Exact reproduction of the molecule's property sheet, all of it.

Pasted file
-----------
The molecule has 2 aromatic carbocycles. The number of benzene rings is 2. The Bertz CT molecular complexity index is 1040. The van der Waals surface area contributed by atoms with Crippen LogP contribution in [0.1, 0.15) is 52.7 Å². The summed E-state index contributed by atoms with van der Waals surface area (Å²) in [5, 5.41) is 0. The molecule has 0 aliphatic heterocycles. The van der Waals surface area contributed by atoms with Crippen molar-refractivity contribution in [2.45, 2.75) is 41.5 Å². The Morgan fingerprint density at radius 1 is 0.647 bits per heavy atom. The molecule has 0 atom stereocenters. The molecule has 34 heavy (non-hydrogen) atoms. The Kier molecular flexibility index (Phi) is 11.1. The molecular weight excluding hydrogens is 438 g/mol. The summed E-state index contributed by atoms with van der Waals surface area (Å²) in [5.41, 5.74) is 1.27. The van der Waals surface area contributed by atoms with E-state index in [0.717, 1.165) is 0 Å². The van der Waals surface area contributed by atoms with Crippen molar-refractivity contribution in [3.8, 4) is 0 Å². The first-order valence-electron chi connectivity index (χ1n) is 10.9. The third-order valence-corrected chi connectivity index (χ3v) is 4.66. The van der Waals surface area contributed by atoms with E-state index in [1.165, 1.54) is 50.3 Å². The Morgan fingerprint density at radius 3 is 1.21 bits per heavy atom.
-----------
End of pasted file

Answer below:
The molecule has 2 aromatic carbocycles. The number of benzene rings is 2. The Bertz CT molecular complexity index is 1040. The van der Waals surface area contributed by atoms with Crippen LogP contribution in [0.1, 0.15) is 52.7 Å². The summed E-state index contributed by atoms with van der Waals surface area (Å²) in [5, 5.41) is 0. The molecule has 0 aliphatic heterocycles. The van der Waals surface area contributed by atoms with Crippen molar-refractivity contribution in [2.45, 2.75) is 41.5 Å². The Morgan fingerprint density at radius 1 is 0.647 bits per heavy atom. The molecule has 0 atom stereocenters. The molecule has 34 heavy (non-hydrogen) atoms. The Kier molecular flexibility index (Phi) is 11.1. The molecular weight excluding hydrogens is 438 g/mol. The summed E-state index contributed by atoms with van der Waals surface area (Å²) in [5.41, 5.74) is 1.27. The van der Waals surface area contributed by atoms with E-state index in [0.717, 1.165) is 0 Å². The van der Waals surface area contributed by atoms with Crippen molar-refractivity contribution in [3.8, 4) is 0 Å². The first-order valence-electron chi connectivity index (χ1n) is 10.9. The third-order valence-corrected chi connectivity index (χ3v) is 4.66. The van der Waals surface area contributed by atoms with E-state index in [1.165, 1.54) is 50.3 Å². The Morgan fingerprint density at radius 3 is 1.21 bits per heavy atom.